It’s high time organizations put as much – if not more – effort and investment into the employee experience as they do into the customer experience. After all, employees are the ones charged with delivering the customer experience. Critical to this is developing a talent journey that stretches across the lifespan of moments that matter throughout one’s career, both professionally and personally, from onboarding to retirement. Great organizations lead by example, borrowing inspiration from customer-centric marketing to create an internal culture grounded in trust, respect, appreciation and opportunities for connection. After all, it’s impossible to deliver a great customer experience unless the employee experience mirrors that.

Activating people through purpose

Organizations must treat employees as valued stakeholders deserving of the same caliber of attention, resources and strategic thought traditionally allocated to external stakeholders. They must foster an environment built on connection, collaboration, open dialogue and trust. And they must implement a new type of internal marketing – one that conveys what their mission is, articulates their brand purpose and reinforces the role each individual plays in helping the company achieve success.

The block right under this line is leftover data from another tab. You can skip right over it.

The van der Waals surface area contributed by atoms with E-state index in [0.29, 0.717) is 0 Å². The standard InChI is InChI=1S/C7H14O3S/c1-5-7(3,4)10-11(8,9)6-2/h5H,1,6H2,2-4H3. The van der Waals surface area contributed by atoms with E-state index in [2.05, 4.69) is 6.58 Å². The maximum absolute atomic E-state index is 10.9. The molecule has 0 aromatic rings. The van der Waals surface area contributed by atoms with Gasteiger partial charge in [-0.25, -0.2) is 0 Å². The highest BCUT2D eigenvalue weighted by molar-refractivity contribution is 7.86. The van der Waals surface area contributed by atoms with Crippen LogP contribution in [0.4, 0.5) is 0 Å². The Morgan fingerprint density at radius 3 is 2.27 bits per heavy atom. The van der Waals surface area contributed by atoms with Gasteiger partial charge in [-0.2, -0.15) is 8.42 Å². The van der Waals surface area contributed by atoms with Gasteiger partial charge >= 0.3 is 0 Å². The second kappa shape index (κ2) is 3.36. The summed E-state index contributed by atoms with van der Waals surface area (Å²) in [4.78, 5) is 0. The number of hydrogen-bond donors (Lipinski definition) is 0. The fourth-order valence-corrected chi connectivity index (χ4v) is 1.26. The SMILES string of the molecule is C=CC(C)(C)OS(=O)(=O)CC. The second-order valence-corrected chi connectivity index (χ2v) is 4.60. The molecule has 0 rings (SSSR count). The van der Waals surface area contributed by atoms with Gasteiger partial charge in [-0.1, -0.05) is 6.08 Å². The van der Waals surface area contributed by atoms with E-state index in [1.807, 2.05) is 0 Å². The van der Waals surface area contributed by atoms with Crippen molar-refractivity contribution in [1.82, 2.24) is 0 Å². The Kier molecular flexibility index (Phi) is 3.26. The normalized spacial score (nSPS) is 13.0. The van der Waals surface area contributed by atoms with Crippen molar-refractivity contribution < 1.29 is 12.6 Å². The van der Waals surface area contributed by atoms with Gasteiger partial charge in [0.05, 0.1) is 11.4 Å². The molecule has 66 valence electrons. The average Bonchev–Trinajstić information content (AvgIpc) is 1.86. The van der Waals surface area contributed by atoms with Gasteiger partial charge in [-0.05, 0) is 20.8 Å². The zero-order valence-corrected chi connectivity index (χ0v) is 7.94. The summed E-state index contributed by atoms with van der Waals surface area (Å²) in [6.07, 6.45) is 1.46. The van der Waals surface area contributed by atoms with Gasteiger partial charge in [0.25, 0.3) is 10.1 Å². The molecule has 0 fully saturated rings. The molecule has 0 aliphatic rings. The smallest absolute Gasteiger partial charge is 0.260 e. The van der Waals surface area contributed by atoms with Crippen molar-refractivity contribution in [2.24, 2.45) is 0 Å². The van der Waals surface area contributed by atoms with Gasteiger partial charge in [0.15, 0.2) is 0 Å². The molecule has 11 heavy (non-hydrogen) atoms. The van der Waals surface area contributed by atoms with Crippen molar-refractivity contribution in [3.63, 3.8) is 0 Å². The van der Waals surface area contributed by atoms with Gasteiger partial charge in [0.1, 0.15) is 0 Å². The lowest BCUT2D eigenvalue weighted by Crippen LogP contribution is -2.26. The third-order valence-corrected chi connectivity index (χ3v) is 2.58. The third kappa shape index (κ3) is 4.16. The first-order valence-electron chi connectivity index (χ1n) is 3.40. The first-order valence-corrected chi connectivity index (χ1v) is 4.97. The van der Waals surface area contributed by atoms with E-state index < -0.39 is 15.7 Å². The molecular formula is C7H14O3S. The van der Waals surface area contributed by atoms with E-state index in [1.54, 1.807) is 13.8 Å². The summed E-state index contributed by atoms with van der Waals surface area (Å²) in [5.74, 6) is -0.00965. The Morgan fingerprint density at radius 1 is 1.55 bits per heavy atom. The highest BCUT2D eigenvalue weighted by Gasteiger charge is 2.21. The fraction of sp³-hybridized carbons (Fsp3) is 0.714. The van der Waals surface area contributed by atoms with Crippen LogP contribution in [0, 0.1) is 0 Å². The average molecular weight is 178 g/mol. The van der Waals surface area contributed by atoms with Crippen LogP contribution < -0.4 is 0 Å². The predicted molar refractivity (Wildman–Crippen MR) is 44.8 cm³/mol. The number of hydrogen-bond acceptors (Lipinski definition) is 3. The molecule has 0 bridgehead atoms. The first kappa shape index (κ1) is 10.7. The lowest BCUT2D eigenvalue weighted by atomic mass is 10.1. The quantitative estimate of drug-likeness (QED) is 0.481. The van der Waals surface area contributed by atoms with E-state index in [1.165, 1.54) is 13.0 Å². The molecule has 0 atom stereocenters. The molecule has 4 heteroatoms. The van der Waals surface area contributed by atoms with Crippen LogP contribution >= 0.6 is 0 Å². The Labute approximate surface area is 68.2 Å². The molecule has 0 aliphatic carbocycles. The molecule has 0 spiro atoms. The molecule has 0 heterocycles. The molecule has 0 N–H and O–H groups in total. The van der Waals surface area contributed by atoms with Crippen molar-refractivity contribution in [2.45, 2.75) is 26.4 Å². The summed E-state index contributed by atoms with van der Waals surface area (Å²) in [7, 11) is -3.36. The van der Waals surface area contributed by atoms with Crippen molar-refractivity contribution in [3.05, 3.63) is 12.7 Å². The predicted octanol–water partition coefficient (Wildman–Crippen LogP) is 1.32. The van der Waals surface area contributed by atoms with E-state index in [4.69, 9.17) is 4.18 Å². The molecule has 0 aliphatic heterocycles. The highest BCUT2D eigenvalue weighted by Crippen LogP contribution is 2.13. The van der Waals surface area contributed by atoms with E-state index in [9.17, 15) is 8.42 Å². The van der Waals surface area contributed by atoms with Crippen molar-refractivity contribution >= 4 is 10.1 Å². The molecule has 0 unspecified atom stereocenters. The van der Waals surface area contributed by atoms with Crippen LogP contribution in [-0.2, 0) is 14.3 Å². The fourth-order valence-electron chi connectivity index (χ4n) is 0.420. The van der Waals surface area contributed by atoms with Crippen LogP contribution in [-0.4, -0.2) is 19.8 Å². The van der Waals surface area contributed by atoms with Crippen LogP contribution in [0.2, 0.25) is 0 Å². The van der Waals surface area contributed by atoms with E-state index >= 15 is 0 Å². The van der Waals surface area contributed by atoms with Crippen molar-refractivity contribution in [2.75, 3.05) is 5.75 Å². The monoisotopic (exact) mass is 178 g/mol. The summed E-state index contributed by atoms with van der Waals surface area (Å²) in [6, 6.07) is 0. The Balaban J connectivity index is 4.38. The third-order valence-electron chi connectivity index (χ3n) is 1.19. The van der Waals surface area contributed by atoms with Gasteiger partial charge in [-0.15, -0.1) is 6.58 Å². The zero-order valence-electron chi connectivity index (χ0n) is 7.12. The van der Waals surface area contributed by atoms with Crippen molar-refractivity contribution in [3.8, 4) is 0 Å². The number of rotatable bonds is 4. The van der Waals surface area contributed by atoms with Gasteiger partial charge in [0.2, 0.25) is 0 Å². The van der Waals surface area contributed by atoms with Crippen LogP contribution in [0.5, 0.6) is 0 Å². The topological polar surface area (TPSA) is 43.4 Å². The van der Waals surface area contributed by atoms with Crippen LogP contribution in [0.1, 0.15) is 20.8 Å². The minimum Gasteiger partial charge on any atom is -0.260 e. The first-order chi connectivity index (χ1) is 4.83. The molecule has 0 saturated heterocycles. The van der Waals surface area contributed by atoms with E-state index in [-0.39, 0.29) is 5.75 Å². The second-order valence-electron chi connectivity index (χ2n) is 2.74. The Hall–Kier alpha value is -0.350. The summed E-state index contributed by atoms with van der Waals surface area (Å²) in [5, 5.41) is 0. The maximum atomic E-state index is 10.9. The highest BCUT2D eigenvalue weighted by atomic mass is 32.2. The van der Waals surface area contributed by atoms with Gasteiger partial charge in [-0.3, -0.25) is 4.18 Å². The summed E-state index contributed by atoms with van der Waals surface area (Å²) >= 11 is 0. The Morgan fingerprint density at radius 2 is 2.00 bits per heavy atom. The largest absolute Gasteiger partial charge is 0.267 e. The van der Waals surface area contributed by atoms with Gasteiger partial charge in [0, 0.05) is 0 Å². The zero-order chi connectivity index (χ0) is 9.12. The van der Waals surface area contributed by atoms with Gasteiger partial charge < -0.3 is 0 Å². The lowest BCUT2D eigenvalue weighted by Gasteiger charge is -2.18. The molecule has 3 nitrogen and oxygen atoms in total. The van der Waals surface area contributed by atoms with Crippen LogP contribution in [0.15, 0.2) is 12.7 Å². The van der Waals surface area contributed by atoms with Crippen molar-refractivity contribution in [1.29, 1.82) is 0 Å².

Fostering a dedicated effort around employee engagement can have a halo effect, with positive ramifications across many facets of an organization – from recruitment and retention to brand trust and all the way down to the bottom line. Employees who believe in the brand and understand the company’s vision and goals and the opportunities they have to contribute to the bigger picture are often intrinsically armed with the resources they need to provide value to potential customers. By leveraging marketing and consumer insights, you can really help your employees become much more motivated, excited and eager to make a positive impact through their work.

Marketing within to make it last

Adaptability has replaced stability as the core strategic imperative. In order to survive, we must approach complex business decisions with an openness to new ways of thought. After all, the best leaders are willing to rewrite the norm, embrace new expectations and accept unfamiliar challenges. And the best marketers are those willing to flex their agility muscles, listen to what’s going on in culture and among consumers, and find new ways to connect with people – both inside and outside their organization.

We must view employees as consumers before they’re employees; and remember that, before all else, they’re humans. Only then can we gain a deeper understanding of what moves and inspires them. By simply leveraging the same consumer insights and marketing principles we’ve long applied externally internally, we can completely reinvent employee engagement and communications. Applying a consumer marketing lens to your internal marketing efforts can translate to employees who are more motivated and loyal, and some of your most powerful brand advocates – positively impacting your bottom line.